PEASANTS AGAINST PRIMITIVE NAZIST ACCUMULATION

In the first week of May 2020, Chinese soldiers delivered a major blow to the Hindu Nazist dream of Akhand Bharat by occupying parts of Ladakh. The construction of Hindu Rashtra was already derailed, first by the No NRC movement created by Mamata Didi, and later by the biopolitical agency of another Chinese force called Corona viruses. As diehard decisionists, Nazists didn’t rollback their grand projects when confronted with setbacks. When Modi realised that he was a crawling Führer of a crawling country, he decided to go to the basics, to create a self-reliant, mighty country.

On 12th May 2020, barely a week after the humiliating Chinese military aggression, Modi announced his new decisionist mission, named in high sounding Sanskrit, Atmanirbhar Bharat. Self-reliant India means two things for Modi, rapid industrial development and conversion of economic power into military might so that India can sustain a two-front war. Atmanirbhar Bharat is a nickname for constructing a Nazist war machinery and creating the economic conditions for it.

But, where will the capital come from?

Stalin was in a similar dilemma in 1930s. He feared a combined Western invasion, and multi front war involving Japan too. He wanted Soviet Union to industrialise quickly, and construct a mighty Soviet war machine. He too wanted an Atmanirbhar Soviet Union. But where will the capital come from?

Stalin went for what the Soviets termed as ‘primitive socialist accumulation’, a policy of extracting surplus from peasants and transferring it to urban manufacturing centers in order to accelerate the transformation of Soviet Union as a socialist superpower (repeating English primitive accumulation in a decade). To create a mighty socialist state, he had to kill the ‘peasant capitalism of the countryside’, along with millions of ‘kulaks’ and discipline the urban proletariat into bonded labour, punishment included gulag for worker absenteeism (also, minimum wage was introduced in Soviet Union only after the death of Stalin).

To make India a super power, Modi too has to do in a decade what English primitive accumulation did in centuries. So he came up with the plan of Atmanirbhar Bharat, a comprehensive political programme for primitive Nazist accumulation. First, he abolished the entire labour legal regime of independent India and made labour de jure bonded again. Next, he wanted to repeat exactly what Stalin did. Expropriate the peasant capitalists of the Indian countryside and initiate a great surplus transfer to the urban manufacturing centers.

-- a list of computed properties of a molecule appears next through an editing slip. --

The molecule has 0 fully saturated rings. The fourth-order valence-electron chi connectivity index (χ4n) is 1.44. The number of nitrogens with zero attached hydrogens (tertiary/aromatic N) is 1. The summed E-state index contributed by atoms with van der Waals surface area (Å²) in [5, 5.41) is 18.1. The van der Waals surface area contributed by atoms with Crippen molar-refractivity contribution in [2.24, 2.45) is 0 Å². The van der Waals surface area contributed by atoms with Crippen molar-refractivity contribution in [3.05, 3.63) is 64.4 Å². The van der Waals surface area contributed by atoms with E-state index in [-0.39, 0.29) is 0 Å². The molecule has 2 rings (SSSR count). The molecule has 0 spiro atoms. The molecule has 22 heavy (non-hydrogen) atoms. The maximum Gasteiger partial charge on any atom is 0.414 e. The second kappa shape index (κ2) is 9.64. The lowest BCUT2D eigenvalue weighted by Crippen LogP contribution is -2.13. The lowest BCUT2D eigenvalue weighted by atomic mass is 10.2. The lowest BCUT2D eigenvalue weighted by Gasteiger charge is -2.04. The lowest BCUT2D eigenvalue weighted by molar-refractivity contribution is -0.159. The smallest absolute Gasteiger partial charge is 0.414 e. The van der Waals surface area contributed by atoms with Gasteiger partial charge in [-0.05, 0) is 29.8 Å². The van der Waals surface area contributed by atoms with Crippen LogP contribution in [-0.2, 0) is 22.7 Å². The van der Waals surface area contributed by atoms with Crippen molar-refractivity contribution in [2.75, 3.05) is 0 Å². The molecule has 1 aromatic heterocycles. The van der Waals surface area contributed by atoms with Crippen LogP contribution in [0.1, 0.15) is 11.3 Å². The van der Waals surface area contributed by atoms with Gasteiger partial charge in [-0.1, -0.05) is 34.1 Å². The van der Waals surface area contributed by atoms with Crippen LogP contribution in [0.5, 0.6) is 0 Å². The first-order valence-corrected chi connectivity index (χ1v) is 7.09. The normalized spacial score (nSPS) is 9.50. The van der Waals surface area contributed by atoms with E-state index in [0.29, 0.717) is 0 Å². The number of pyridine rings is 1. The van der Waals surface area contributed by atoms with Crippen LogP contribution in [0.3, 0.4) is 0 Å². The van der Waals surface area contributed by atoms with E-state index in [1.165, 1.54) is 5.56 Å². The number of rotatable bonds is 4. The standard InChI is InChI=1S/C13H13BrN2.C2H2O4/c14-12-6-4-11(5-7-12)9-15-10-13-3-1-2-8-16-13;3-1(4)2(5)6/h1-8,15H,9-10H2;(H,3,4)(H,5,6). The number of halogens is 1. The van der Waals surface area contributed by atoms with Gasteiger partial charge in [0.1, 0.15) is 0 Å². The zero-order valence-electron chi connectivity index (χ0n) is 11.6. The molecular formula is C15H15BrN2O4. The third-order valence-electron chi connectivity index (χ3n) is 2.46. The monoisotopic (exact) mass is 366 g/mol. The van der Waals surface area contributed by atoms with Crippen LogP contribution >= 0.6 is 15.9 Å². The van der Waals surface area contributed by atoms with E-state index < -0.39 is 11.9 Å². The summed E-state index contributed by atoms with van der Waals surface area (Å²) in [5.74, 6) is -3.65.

Ambani and Adani are willing partners to it, but Modi isn’t doing it for them. Modi is doing it for Hindu Rashtra/Akhand Bharat. As long as the agrarian surplus remains in the hands of rural peasant capitalists, Modi can’t tax it. Modi is not a socialist to directly appropriate it. He is a national socialist, he can tax the industrialists and corporate capitalists, like Hitler too did (Hitler imposed 30% plus taxes on German industry to create a new German war machine from scratch).

But India is still India, it is neither Stalin’s Soviet Union nor Hitler’s Germany. India is still an electoral democracy, and India, crucially, has more democracy in nonelectoral politics than electoral politics.

You can buy elections. You can’t buy nonelectoral politics. By monopolizing electoral fortunes, Modi compelled the opposition forces to mobilise in nonelectoral politics. When anti-farm laws for primitive Nazist accumulation was announced, the Sikh peasant capitalists of Punjab countryside had no other way than claiming their space in nonelectoral politics. When they protested, Modi tried to punish the enitre state by imposing his Punjab blockade. Naturally, the Sikhs came for Delhi.

Modi thought he could use the bjp government in Haryana to trap the Sikh peasants in Haryana. Interstate, interreligious caste solidarity of Jats foiled that plan too, leading to an unprecedented nonelectoral mobilisation of Shudras in Western UP and Rajasthan as well.

Still, the regime had a tactical advantage as long as the peasants were barricaded around Sultan Modi’s Republic of Delhi borders. On 26th January, on the 72nd Republic Day, farmers from across India will enter Delhi under the leadership of Jat peasants of the erstwhile Greater Punjab, marching on their tractors. At least, a quarter of the armed forces of the Union are the children of these Jat peasants, Nazists know it. It matters.

By fighting the primitive Nazist accumulation, the Shudra peasants will likely prevent their own expropriation as a class at the hands of enemies of humanity: and, more importantly, they have become an unconscious tool for stopping the construction of Hindu Nazist war machine too.

That’s why it is simultaneously a movement for peace, land and bread.

Once the peasants are in Delhi, it is either collective redemption or collective ruin. Nazists rarely allow for a middle ground.

Postscript

Once the peasants entered Delhi, breaking the police barricades, the government lost its tactical advantage. Nothing could stop the peasant anger from erupting. It even engulfed the Red Fort, much to the bewilderment of Delhi liberals. They immediately became ‘men of order’, and forgot instantly about the violence the regime inflicted on the protesters from the day they began resisting. The liberals, ranging from Rahul Gandhi to Yogendra Yadav are the first to betray the antifascist spirit of the movement. Liberals want order when people ask for justice.

This is first time in history we are seeing a revolutionary uprising in a fascist society while fascists still have state power. It was impossible until today, but the impossible happened today.

Raiot

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Mathew Kuriakose Written by:

Mathew Kuriakose teaches politics and is currently based in Kolkata.

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